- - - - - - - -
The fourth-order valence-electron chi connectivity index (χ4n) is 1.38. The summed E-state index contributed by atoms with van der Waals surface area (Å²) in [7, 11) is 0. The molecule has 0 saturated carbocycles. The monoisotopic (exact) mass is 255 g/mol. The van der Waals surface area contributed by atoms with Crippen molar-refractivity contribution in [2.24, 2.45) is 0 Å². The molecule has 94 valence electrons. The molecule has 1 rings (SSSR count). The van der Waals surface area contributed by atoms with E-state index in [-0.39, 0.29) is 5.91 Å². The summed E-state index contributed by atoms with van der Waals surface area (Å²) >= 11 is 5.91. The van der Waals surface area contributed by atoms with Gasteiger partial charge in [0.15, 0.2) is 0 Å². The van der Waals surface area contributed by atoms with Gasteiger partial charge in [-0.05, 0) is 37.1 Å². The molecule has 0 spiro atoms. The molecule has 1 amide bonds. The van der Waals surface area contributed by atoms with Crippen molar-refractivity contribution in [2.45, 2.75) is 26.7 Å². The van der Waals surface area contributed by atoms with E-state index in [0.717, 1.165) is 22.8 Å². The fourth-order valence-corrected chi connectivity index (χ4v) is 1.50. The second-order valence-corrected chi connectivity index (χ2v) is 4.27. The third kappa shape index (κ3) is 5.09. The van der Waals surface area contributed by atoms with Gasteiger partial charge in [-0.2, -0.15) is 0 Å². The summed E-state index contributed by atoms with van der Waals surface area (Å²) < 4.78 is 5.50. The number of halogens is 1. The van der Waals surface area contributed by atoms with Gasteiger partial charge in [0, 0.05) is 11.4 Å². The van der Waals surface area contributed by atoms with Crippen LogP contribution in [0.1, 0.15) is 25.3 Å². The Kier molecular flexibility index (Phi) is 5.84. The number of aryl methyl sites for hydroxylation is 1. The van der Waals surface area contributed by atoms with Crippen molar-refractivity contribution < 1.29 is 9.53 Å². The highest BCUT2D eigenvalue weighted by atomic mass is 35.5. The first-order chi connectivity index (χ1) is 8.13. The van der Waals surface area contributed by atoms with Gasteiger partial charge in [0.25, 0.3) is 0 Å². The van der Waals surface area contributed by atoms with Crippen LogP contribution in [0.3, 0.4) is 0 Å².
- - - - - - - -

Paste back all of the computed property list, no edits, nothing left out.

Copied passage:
The fourth-order valence-electron chi connectivity index (χ4n) is 1.38. The summed E-state index contributed by atoms with van der Waals surface area (Å²) in [7, 11) is 0. The molecule has 0 saturated carbocycles. The monoisotopic (exact) mass is 255 g/mol. The van der Waals surface area contributed by atoms with Crippen molar-refractivity contribution in [2.24, 2.45) is 0 Å². The molecule has 94 valence electrons. The molecule has 1 rings (SSSR count). The van der Waals surface area contributed by atoms with E-state index in [-0.39, 0.29) is 5.91 Å². The summed E-state index contributed by atoms with van der Waals surface area (Å²) >= 11 is 5.91. The van der Waals surface area contributed by atoms with Gasteiger partial charge in [0.15, 0.2) is 0 Å². The van der Waals surface area contributed by atoms with Gasteiger partial charge in [-0.05, 0) is 37.1 Å². The molecule has 0 spiro atoms. The molecule has 1 amide bonds. The van der Waals surface area contributed by atoms with Crippen molar-refractivity contribution in [2.45, 2.75) is 26.7 Å². The van der Waals surface area contributed by atoms with E-state index in [0.717, 1.165) is 22.8 Å². The fourth-order valence-corrected chi connectivity index (χ4v) is 1.50. The second-order valence-corrected chi connectivity index (χ2v) is 4.27. The third kappa shape index (κ3) is 5.09. The van der Waals surface area contributed by atoms with Gasteiger partial charge in [-0.2, -0.15) is 0 Å². The summed E-state index contributed by atoms with van der Waals surface area (Å²) < 4.78 is 5.50. The number of halogens is 1. The van der Waals surface area contributed by atoms with Gasteiger partial charge in [0, 0.05) is 11.4 Å². The van der Waals surface area contributed by atoms with Crippen LogP contribution in [0.1, 0.15) is 25.3 Å². The Kier molecular flexibility index (Phi) is 5.84. The number of aryl methyl sites for hydroxylation is 1. The van der Waals surface area contributed by atoms with Crippen molar-refractivity contribution < 1.29 is 9.53 Å². The highest BCUT2D eigenvalue weighted by atomic mass is 35.5. The first-order chi connectivity index (χ1) is 8.13. The van der Waals surface area contributed by atoms with Gasteiger partial charge in [0.25, 0.3) is 0 Å². The van der Waals surface area contributed by atoms with Crippen LogP contribution in [0.3, 0.4) is 0 Å².